(In)Equality and Beyond: Achieving Justice in Gender-Affirming Hormone Initiation

December 2021

John Fromson, Harvard Medical School
Christina Macenski, Brigham and Women's Hospital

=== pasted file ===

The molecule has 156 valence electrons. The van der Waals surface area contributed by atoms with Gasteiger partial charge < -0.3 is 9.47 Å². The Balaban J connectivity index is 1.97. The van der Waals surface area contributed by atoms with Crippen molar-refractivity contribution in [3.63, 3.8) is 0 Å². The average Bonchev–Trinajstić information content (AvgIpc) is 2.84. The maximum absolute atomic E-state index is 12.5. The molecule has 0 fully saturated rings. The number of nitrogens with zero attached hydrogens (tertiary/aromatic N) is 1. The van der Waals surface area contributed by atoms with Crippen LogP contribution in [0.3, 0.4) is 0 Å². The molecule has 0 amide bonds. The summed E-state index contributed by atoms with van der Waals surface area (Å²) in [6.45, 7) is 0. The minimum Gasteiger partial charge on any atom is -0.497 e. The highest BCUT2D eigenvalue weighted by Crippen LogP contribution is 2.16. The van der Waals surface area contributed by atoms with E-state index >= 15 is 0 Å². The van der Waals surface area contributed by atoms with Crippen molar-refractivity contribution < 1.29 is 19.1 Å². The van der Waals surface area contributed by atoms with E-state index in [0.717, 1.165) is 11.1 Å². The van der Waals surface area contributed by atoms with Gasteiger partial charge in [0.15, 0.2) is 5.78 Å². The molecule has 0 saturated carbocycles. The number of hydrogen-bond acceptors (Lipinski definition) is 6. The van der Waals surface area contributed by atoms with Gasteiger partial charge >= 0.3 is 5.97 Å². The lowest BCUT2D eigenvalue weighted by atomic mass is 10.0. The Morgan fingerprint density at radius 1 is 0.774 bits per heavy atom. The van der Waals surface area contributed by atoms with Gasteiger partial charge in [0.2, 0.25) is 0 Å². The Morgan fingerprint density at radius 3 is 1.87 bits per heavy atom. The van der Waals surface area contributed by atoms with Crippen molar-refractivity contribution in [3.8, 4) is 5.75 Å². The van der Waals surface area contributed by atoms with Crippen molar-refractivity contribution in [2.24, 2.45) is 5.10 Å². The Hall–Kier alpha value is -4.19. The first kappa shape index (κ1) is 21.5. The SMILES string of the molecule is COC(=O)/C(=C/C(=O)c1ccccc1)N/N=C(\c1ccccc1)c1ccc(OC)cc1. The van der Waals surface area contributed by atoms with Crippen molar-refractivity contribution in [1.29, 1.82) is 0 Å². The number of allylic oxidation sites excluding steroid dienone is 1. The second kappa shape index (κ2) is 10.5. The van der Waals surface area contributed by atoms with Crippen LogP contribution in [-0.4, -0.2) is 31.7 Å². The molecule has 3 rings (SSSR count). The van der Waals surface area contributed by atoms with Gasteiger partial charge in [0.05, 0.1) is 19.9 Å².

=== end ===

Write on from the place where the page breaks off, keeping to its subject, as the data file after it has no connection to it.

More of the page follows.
The gender diverse youth community, which includes individuals who are transgender and non-binary, has long faced discrimination and stigmatization. This has led to barriers in accessing medical care and legislation fraught with prejudice. In 2020, at least sixteen states proposed bills attempting to limit the rights of transgender youth, many which specifically targeted their right to obtain safe and medically sound care. In this context, the World Professional Association for Transgender Health (WPATH) published guidelines in 2011 for the transitional treatment of transgender youth. Despite these person-centered guidelines, their intentional flexibility led to dramatically different interpretations of how to best initiate gender-affirming hormones. Gender clinics throughout the US and internationally now differ significantly in the time it takes from initial assessment and the decision to proceed with hormone initiation. The initial steps also vary significantly in the types of psychological evaluations and degrees of social transitions that are required prior to the prescribing of hormones. While each methodology seeks to promote justice and excellent clinical care, the variable periods of time to pass through stages of the process can create significant psychological distress related to much-needed therapy. Herein lies an opportunity for collaborative discussion amongst experts regarding the merits of each path of transitional care and the opportunity to establish consensus and then articulate, for the first time, specific best practices for initial assessment and the more precise timeline to hormone initiation. These new guidelines could then alleviate psychological distress and be widely disseminated and used in clinical practice.